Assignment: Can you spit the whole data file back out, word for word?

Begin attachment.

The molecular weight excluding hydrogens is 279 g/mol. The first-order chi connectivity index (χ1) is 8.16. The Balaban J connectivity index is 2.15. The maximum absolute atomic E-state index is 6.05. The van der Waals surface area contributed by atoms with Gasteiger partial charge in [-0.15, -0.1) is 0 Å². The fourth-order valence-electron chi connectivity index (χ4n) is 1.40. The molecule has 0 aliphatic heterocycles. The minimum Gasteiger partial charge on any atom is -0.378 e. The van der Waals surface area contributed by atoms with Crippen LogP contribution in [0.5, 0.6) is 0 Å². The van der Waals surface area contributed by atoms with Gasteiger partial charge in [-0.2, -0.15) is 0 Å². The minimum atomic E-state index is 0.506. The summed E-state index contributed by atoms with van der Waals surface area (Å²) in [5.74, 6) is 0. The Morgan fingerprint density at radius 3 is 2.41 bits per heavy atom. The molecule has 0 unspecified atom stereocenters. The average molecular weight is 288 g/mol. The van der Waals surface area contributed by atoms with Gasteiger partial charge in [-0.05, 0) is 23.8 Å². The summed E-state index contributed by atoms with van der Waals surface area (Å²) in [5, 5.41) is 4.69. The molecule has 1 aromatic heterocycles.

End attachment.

The molecular weight excluding hydrogens is 279 g/mol. The first-order chi connectivity index (χ1) is 8.16. The Balaban J connectivity index is 2.15. The maximum absolute atomic E-state index is 6.05. The van der Waals surface area contributed by atoms with Gasteiger partial charge in [-0.15, -0.1) is 0 Å². The fourth-order valence-electron chi connectivity index (χ4n) is 1.40. The molecule has 0 aliphatic heterocycles. The minimum Gasteiger partial charge on any atom is -0.378 e. The van der Waals surface area contributed by atoms with Crippen LogP contribution in [0.5, 0.6) is 0 Å². The van der Waals surface area contributed by atoms with Gasteiger partial charge in [-0.2, -0.15) is 0 Å². The minimum atomic E-state index is 0.506. The summed E-state index contributed by atoms with van der Waals surface area (Å²) in [5.74, 6) is 0. The Morgan fingerprint density at radius 3 is 2.41 bits per heavy atom. The molecule has 0 unspecified atom stereocenters. The average molecular weight is 288 g/mol. The van der Waals surface area contributed by atoms with Gasteiger partial charge in [-0.05, 0) is 23.8 Å². The summed E-state index contributed by atoms with van der Waals surface area (Å²) in [5, 5.41) is 4.69. The molecule has 1 aromatic heterocycles.